On 18th July 2013, Lord James of Blackheath asked Her Majesty’s Government whether they will discuss with the Church of England how to commemorate the 304 British soldiers who were executed by the British Government in World War I and who are currently not commemorated in any existing war memorials. The Bishop of Norwich, the Rt Revd Graham James, asked a supplementary question:
The Lord Bishop of Norwich: My Lords, while I am sure the Minister is aware that the Church of England does not have sole responsibility to add names to war memorials but would be glad to work with others on this important issue, is he aware of the work being undertaken by the Church of England, the Imperial War Museum and the War Memorials Trust together to develop educational materials linked to the centenary of World War I to help school children and the wider public to learn more about all the people commemorated and to cherish these memorials and all that they represent?
Lord Gardiner of Kimble: I entirely agree with the right reverend Prelate and I am aware of the very important work being done by the Imperial War Museum, the Commonwealth War Graves Commission and the Heritage Lottery Fund. The important thing is that English Heritage is restoring, as we all see, the national memorial in Whitehall. I commend it for doing that and I hope very much that others will take that lead so that war memorials across the land, in whosever ownership or custodianship, are in very good order for the commemorations.
On 9th July 2013 Sir Tony Baldry MP answered a written question from Miss McIntosh on the Church Commissioners’ policy on dealing with bats in churches Continue reading “Second Church Estates Commissioner answers written question on bats in churches”
On 4th July 2013 Sir Tony Baldry MP answered written questions on the issues of church closure and of entry fees into church buildings Continue reading “second church estates commissioner answers written questions on church closures and entry fees for church buildings”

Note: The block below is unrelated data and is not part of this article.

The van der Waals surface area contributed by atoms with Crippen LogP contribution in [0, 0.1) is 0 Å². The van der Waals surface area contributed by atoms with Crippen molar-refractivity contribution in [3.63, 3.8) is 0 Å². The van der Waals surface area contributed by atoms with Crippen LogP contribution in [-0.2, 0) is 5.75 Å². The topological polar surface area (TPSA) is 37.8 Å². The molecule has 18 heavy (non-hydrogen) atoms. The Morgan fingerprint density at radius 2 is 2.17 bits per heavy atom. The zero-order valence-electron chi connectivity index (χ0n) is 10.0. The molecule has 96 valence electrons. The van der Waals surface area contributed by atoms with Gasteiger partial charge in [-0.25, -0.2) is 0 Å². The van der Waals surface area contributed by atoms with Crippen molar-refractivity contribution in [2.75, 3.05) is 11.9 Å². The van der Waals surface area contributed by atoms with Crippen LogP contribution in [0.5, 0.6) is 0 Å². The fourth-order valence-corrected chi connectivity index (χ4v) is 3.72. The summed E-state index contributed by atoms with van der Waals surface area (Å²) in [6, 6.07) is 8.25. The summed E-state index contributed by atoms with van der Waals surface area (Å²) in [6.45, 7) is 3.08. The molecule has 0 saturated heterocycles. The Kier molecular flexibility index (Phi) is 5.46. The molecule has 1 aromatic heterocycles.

In Church Commissioners Question Time on Thursday 4th July 2013, Sir Tony Baldry MP answered questions on bats in churches, pastoral care, closed churches, financial performance, credit unions, cathedrals and street pastors
Bats in Churches
Mr David Nuttall (Bury North) (Con): What recent assessment the Church Commissioners have made of the effects of bats in churches; and if he will make a statement.
The Second Church Estates Commissioner (Sir Tony Baldry): A small number of bats living in a church can be manageable, but parish churches are finding an increasing number of bats taking up residence in large roosts. There are significant costs in financial and human terms to those who worship in these churches, and to the wider community. The present situation is simply unsustainable.
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“This is a serious problem; it is not a joke. The issue is getting more difficult, more frustrating and more challenging for more communities all the time, and we look to the Minister and the Department for Environment, Food and Rural Affairs to come forward with practical proposals to ensure that churches and communities can worship and flourish unimpeded by bats.”
On the 25th June 2013 in Westminster Hall, the Second Church Estates Commissioner, Sir Tony Baldry, led a debate on the issue of bats in churches and the impact of the EU habitats directive. Sir Tony described the negative impact that bat populations can have upon artefacts within churches and also the health threat that they pose to members of the congregation.
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On 24th June 2013 Sir Tony Baldry MP answered a written question from Rehman Chishti on the number of redundant Church of England churches in the country
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